The stories where I want the author to file the serial numbers off and repurpose as original fiction are the ones where I think the author has moved away from canon and it's nevertheless a good story. Have you read helenraven's The Cook and the Warehouseman? It's a Pros a/u, but just barely. There's a fascinating invented culture that mostly takes over the story. Yes, the characters are interesting. But I'm not sure they're truly Bodie and Doyle -- there's enough divergence that it wouldn't take much to rewrite it as an original work. And yes, I've mentioned this to the author a time or three. :-)
fannishliss: samnrubyfannishliss on 4th May 2010 10:59 (UTC)
o hai, I followed a link and love what you have to say.

What you say about the "context" makes me very thinky in my women's studies brain.

I guess it's old news that the last forty years in literary criticism/cultural studies has been about rethinking the idea of the Solitary Genius -- this very masculine idea about creating epics from nothing in the isolated garrett.

And for a while now, folks have been trying to understand more about fanfic, and especially, why it's so much a women's community. (while nodding politely at Jeff above)

Do you think that the idea of working within a shared context is a feature of a gendered conversation? I'm not trying to say anything so reductive as "staking a claim with original fic sounds like a guy thing" -- but, historically, the idea of the Solitary Genius was in fact used to culturally promote men writers and sweep women writers aside.

What does it mean that we as women writers choose to devote so much energy to building our castles in a shared sandbox?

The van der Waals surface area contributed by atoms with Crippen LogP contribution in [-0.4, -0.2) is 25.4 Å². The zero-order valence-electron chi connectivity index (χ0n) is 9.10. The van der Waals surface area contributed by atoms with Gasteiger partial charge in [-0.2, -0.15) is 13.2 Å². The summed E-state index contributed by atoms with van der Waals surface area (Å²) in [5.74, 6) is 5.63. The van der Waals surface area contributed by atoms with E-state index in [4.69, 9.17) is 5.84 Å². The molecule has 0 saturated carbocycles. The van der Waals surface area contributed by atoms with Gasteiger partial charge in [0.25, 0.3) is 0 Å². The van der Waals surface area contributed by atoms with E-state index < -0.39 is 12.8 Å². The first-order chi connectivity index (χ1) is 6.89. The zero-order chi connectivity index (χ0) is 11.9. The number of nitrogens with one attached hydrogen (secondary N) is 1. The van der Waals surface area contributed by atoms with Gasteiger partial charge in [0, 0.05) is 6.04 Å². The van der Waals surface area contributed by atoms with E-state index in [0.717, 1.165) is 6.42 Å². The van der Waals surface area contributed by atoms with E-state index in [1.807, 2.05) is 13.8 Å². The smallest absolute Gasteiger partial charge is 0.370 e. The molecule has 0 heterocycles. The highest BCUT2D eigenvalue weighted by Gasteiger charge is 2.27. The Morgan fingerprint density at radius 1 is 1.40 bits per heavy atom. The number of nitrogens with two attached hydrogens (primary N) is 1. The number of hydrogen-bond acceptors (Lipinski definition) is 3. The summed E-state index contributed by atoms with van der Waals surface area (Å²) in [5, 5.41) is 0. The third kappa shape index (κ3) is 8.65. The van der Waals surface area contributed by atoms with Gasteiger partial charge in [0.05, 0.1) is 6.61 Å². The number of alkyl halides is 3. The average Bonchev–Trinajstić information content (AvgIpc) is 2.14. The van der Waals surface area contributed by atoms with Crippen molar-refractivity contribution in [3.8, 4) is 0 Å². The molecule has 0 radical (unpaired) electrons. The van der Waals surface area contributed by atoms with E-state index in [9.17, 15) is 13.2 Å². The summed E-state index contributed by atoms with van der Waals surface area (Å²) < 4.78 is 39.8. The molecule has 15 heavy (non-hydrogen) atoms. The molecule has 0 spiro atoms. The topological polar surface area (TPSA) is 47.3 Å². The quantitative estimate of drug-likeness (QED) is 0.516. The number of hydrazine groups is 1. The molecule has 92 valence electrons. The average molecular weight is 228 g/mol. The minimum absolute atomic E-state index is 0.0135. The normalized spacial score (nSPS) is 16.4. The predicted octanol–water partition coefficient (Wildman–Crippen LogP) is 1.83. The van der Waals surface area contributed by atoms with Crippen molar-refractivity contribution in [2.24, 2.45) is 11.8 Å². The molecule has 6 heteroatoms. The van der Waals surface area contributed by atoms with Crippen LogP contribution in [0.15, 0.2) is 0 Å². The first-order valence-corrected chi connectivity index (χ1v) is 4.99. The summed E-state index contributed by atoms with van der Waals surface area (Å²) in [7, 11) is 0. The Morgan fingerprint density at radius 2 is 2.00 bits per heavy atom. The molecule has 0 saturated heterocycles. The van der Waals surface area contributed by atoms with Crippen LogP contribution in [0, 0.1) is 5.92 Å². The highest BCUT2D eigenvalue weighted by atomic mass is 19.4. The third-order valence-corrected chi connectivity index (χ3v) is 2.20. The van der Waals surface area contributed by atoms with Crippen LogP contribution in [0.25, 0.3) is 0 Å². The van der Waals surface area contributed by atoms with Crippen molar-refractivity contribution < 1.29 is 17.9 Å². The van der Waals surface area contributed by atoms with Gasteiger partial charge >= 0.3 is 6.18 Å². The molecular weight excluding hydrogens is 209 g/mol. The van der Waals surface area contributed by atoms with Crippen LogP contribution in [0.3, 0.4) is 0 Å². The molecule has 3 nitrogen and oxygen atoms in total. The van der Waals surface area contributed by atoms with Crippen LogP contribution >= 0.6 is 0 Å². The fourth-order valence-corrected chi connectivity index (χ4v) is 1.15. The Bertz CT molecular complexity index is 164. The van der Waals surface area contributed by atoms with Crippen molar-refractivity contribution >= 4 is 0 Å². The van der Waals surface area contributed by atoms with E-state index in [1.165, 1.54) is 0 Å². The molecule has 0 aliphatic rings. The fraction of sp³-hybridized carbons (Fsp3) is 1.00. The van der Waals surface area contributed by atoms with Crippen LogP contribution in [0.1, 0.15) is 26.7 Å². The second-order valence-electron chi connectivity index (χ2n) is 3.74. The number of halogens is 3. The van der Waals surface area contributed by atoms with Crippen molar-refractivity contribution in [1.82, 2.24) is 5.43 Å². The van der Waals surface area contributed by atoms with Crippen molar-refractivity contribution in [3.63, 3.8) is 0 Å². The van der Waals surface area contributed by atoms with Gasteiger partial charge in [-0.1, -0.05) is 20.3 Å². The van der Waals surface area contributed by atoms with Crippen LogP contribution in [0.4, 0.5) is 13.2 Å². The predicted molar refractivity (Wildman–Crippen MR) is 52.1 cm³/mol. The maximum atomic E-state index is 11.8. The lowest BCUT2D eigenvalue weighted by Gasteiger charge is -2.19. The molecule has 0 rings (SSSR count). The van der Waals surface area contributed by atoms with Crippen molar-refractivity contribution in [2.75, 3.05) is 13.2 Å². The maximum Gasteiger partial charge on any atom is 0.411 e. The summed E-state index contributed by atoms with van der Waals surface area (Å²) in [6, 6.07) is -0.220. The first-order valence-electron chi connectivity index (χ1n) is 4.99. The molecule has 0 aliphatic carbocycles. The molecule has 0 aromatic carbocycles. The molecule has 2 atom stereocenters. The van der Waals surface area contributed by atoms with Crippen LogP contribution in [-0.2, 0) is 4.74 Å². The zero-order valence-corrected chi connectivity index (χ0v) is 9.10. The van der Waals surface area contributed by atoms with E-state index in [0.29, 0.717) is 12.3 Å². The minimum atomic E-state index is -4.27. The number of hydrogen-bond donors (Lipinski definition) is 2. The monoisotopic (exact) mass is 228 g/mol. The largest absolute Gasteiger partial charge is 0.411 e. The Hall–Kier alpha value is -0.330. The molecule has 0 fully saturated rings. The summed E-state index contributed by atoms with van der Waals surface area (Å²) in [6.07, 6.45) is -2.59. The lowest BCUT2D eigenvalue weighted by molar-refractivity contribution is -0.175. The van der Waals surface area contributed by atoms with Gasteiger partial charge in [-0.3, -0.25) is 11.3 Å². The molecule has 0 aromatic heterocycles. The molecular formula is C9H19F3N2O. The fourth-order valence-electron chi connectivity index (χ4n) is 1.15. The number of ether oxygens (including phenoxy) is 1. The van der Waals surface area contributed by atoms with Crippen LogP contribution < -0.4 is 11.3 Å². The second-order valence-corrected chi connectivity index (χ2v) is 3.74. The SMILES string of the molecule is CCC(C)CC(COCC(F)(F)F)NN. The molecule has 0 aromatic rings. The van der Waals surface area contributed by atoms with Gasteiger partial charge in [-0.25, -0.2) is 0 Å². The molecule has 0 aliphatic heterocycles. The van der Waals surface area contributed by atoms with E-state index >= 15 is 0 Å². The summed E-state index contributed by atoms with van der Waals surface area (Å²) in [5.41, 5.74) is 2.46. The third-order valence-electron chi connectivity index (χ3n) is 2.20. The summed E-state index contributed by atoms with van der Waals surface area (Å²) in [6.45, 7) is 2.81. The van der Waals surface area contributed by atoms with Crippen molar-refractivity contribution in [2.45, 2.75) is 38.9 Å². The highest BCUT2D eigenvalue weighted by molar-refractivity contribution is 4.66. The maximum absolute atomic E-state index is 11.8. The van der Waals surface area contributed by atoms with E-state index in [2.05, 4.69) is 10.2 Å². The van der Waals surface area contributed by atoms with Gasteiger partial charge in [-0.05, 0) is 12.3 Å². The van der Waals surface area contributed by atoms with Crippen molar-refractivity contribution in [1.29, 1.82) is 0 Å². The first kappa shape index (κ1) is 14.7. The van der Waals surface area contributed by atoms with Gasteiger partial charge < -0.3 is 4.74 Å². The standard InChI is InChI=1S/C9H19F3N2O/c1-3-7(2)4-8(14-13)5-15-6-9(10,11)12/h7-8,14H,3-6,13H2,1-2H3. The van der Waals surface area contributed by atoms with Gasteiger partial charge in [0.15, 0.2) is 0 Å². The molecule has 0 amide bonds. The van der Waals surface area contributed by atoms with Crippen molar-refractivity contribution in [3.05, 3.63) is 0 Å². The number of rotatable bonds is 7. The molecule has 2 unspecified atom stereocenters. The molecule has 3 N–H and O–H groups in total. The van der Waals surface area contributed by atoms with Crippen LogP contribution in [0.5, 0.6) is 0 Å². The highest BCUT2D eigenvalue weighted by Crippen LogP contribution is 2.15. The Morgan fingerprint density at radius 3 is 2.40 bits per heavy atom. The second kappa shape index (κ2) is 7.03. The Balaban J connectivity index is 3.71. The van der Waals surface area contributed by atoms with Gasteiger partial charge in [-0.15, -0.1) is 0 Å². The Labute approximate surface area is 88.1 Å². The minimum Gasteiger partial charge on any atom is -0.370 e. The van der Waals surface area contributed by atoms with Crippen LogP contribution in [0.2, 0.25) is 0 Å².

I totally understand what you mean by the shared context we would lose if you "filed off the serial number"-- but we would also gain a certain amount of pride and cachet and other cultural kudos outside the community -- when we would point and say "look at this excellent work! this IS the best of fanfic!"

just ruminating!! and thanks for sharing your essay.
Gunbunny: belle hmphburntcopper on 4th May 2010 13:22 (UTC)
Oh yeah. My nanos? I've done just as much work - if not more trying to write my Jack Harkness does WWII (ask my dad - I nearly sent him mad asking war details, then there was the chocolate details, what was available... you name it.) than the damn original nanos. Because the fanfic worlds had set details that only really work if you get them right. I agonise over my fanfic in a way I really don't over my original. Because you have to get the characters sounding like the characters. And your audience will be able to tell.

I've got one I'm working on which started as a QAF au, but the voice of one character really doesn't seem to be that character, so time will tell if I have to post this as original rather'n AU.
because i can: axolotlmerisunshine36 on 4th May 2010 14:21 (UTC)
I spent three months researching a story I wrote for a Secret Santa Fiction Exchange[...] And I had a ridiculously good time.

I want to to print this out on a t-shirt and wear it everywhere I go!
Weeping Naiad: Gandalf Thesaurusweepingnaiad on 4th May 2010 15:23 (UTC)
Beautifully expressed! Hubby's right there with your paid author friends and parents wondering why I don't just write this stuff to get paid. :D

I totally agree and thank you for putting it into words for me!
Juliaskogkatt on 4th May 2010 16:55 (UTC)